Song Yet Sung (Paperback)
On the coast of 1850s Maryland, the escape of the "Dreamer," a female slave who has mysterious visions of the future, has repercussions throughout the region, as she is pursued or given refuge.
Based on actual events, this tremendously engrossing novel features conflicted slave catchers and plantation owners, ruthless slave stealers, and the population of slaves themselves, who employ a secret code of visual clues, in order to aid their fleeing brethren.
Part gripping, old-western tale, part complex morality play, and completely heartwrenching in its authenticity, this book enlightens as it is enthralls, deserving recognition as a classic of American historical fiction.
Spring/Summer '09 Reading Group List
“Song Yet Song is a compelling story of slaves' struggle for freedom in pre-Civil War Dorchester County, Maryland, where enslaved blacks lived alongside free blacks. The unpredictable human behavior that continues through the novel reinforces the idea that slavery came -- and comes -- in many forms, to money, to power, to ideas of others more powerful. This is a wonderfully readable book that questions what freedom really is, and it's an outstanding book club pick!”
— Helen Markus, HearthFire Books of Evergreen, Evergreen, CO
Look out for McBride's new book, Five-Carat Soul
From the New York Times bestselling author of The Good Lord Bird, winner of the 2013 National Book Award for Fiction, and Kill 'Em and Leave, a James Brown biography.
In the days before the Civil War, a runaway slave named Liz Spocott breaks free from her captors and escapes into the labyrinthine swamps of Maryland’s eastern shore, setting loose a drama of violence and hope among slave catchers, plantation owners, watermen, runaway slaves, and free blacks. Liz is near death, wracked by disturbing visions of the future, and armed with “the Code,” a fiercely guarded cryptic means of communication for slaves on the run. Liz’s flight and her dreams of tomorrow will thrust all those near her toward a mysterious, redemptive fate.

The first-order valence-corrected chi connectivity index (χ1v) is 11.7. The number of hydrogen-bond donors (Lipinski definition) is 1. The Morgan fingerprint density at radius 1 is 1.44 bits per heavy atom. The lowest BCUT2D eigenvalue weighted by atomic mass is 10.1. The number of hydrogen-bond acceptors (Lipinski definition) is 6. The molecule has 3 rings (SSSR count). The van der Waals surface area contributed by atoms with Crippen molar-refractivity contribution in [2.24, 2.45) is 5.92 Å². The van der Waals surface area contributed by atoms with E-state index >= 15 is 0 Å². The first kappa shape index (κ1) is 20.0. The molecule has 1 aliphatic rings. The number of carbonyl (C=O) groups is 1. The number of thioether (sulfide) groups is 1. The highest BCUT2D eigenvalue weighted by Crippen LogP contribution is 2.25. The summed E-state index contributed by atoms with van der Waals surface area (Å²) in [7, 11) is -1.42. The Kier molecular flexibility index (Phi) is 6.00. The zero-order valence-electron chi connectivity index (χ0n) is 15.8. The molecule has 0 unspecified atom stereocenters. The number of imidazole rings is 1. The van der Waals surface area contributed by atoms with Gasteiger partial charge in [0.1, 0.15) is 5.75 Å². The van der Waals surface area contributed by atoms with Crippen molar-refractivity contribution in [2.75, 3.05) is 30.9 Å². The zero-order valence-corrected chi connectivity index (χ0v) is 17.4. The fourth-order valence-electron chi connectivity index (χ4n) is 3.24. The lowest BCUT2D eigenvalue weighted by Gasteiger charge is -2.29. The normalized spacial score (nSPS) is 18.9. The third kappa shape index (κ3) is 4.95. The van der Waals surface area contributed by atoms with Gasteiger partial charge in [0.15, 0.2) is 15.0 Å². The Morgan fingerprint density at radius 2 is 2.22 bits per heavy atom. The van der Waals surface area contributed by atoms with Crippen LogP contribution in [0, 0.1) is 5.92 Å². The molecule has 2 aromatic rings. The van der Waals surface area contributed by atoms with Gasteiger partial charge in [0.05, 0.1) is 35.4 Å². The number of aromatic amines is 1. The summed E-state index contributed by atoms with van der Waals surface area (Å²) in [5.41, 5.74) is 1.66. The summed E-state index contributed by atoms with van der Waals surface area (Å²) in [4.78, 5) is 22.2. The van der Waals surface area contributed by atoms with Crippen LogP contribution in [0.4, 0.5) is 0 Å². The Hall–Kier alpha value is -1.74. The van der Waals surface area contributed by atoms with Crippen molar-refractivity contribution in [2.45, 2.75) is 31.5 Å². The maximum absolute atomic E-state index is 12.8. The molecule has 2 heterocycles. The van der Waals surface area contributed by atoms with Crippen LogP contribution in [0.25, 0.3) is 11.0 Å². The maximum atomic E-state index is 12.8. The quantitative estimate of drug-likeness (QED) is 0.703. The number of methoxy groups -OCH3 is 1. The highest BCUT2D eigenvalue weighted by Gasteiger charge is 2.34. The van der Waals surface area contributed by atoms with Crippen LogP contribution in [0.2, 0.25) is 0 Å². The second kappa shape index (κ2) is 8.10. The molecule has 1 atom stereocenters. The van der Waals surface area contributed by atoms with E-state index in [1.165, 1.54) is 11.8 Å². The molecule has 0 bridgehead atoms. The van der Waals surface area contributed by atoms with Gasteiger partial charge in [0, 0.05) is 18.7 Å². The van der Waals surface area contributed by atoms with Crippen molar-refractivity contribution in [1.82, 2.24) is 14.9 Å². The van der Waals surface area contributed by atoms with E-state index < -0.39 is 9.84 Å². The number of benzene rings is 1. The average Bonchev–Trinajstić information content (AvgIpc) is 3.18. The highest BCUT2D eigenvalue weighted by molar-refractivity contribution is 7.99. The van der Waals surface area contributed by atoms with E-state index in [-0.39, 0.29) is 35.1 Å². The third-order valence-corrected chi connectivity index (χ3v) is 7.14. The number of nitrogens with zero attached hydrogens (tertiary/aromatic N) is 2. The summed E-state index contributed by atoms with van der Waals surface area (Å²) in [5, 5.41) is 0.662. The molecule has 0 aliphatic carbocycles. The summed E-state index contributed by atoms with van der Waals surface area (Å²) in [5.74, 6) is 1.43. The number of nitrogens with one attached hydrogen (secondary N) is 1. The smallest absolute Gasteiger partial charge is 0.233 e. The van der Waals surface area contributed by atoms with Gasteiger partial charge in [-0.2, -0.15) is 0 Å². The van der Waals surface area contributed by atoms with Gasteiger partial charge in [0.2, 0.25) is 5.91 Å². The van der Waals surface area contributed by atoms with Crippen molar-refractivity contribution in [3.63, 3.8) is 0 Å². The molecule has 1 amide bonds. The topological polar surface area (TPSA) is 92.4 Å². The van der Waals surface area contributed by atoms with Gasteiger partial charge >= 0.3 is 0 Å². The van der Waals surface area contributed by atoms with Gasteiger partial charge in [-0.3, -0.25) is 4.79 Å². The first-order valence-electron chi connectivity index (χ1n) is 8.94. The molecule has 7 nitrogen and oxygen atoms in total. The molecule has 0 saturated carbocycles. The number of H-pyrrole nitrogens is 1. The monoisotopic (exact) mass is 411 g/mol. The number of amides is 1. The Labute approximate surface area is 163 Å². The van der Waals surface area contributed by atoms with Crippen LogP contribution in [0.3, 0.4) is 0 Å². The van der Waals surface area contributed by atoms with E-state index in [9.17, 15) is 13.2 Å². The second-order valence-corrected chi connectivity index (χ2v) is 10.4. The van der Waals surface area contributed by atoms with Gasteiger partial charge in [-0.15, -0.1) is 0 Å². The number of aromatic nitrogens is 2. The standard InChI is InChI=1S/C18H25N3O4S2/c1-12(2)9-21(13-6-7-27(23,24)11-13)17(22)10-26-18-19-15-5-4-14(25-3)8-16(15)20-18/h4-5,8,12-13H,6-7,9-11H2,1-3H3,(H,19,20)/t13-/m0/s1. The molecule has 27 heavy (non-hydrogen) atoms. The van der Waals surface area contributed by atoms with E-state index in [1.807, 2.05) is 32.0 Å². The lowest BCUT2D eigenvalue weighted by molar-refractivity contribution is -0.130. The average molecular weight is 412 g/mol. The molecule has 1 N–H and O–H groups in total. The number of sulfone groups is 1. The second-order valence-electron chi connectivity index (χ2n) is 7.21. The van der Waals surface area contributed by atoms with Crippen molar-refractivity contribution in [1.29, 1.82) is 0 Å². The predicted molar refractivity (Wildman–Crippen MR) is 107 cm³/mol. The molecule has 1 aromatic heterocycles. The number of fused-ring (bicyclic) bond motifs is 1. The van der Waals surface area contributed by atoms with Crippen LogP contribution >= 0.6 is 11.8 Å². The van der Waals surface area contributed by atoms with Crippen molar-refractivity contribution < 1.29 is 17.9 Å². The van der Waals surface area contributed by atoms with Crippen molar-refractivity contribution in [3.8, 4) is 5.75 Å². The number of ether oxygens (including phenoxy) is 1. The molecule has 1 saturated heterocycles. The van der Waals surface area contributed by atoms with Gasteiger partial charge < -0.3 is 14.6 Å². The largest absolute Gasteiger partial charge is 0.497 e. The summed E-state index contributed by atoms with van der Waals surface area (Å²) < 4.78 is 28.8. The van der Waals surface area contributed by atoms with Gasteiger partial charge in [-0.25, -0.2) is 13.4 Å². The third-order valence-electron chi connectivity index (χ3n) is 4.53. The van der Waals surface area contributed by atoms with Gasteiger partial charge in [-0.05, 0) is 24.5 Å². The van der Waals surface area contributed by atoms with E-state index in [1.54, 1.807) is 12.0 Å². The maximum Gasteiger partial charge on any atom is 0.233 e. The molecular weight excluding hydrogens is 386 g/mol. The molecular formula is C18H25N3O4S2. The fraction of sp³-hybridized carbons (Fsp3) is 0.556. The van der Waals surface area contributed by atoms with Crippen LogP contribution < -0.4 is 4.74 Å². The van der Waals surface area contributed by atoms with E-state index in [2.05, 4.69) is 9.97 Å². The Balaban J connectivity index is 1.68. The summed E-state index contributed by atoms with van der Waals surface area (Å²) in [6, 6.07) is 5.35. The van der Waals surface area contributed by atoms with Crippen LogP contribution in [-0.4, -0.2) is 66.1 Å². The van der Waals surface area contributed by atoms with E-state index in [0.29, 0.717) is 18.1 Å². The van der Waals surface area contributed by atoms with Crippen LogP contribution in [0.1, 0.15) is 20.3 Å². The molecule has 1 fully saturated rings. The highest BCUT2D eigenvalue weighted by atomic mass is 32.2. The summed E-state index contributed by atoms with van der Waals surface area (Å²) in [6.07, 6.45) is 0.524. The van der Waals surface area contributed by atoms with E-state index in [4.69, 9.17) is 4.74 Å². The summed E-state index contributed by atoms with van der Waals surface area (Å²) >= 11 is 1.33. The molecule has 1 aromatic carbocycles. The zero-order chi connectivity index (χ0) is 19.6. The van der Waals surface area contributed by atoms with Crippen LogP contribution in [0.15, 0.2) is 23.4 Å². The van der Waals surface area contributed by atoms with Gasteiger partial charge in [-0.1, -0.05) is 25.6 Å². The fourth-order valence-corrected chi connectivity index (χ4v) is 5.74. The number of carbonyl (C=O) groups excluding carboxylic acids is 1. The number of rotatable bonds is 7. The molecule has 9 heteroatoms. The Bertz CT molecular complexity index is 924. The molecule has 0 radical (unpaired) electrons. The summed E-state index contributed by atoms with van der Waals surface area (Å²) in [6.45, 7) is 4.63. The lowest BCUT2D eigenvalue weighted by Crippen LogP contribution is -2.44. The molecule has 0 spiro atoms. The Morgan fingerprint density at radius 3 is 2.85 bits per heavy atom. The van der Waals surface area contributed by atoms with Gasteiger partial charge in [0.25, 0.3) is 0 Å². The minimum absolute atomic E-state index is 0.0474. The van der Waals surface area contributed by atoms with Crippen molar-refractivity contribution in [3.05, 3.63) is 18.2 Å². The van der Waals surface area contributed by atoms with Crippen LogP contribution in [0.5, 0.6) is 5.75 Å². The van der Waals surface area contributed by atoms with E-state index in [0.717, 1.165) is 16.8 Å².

Filled with rich, true details—much of the story is drawn from historical events—and told in McBride’s signature lyrical style, Song Yet Sung is a story of tragic triumph, violent decisions, and unexpected kindness.
About the Author
Awarded a National Humanities Medal by President Obama, James McBride is an accomplished musician and author of the National Book Award-winning The Good Lord Bird, the #1 bestselling American classic The Color of Water, and the bestsellers Song Yet Sung and Miracle at St. Anna, which was turned into a film by Spike Lee. He is also the author of Kill 'Em and Leave, a James Brown biography. McBride is a Distinguished Writer in Residence at New York University.
“McBride keeps the suspense high as he raises troubling questions about slavery’s legacy, the price of freedom and what it means to be human.”—People
"McBride...can deliver the cauterizing power of anger without the corrosive effects of bitterness....It just might turn out to be balm for a wound that has so far stubbornly refused to heal."—The New York Times
"Gripping, affecting, and beautifully paced, Song Yet Sung illuminates, in the most dramatic fashion, a deeply troubled, vastly complicated moment in American history."—O, The Oprah Magazine
"Powerful...A complex, ever-tightening, increasingly suspenseful web."—The Washington Post Book World
"Engrossing."—The Seattle Times
"Let McBride's beautiful language carry you back to his version of Dorchester County, Maryland, in 1850.... Noble and profound."—The Atlanta Journal-Constitution
"Prepare yourself for a thrilling ride."—Essence
"It's hard to imagine anyone being able to write to the caliber of Toni Morrison and Edward P. Jones, but James McBride does just that in Song Yet Sung....McBride's characters stick with you long after the novel is finished."—The Dallas Morning News
"A raw and captivating story of a runaway female slave and a slave catcher, both seeking freedom, forgiveness, and love."—Ebony
"Deceptively simple, the narrative is clean, spare, and relentless...Beautiful."—Portland Oregonian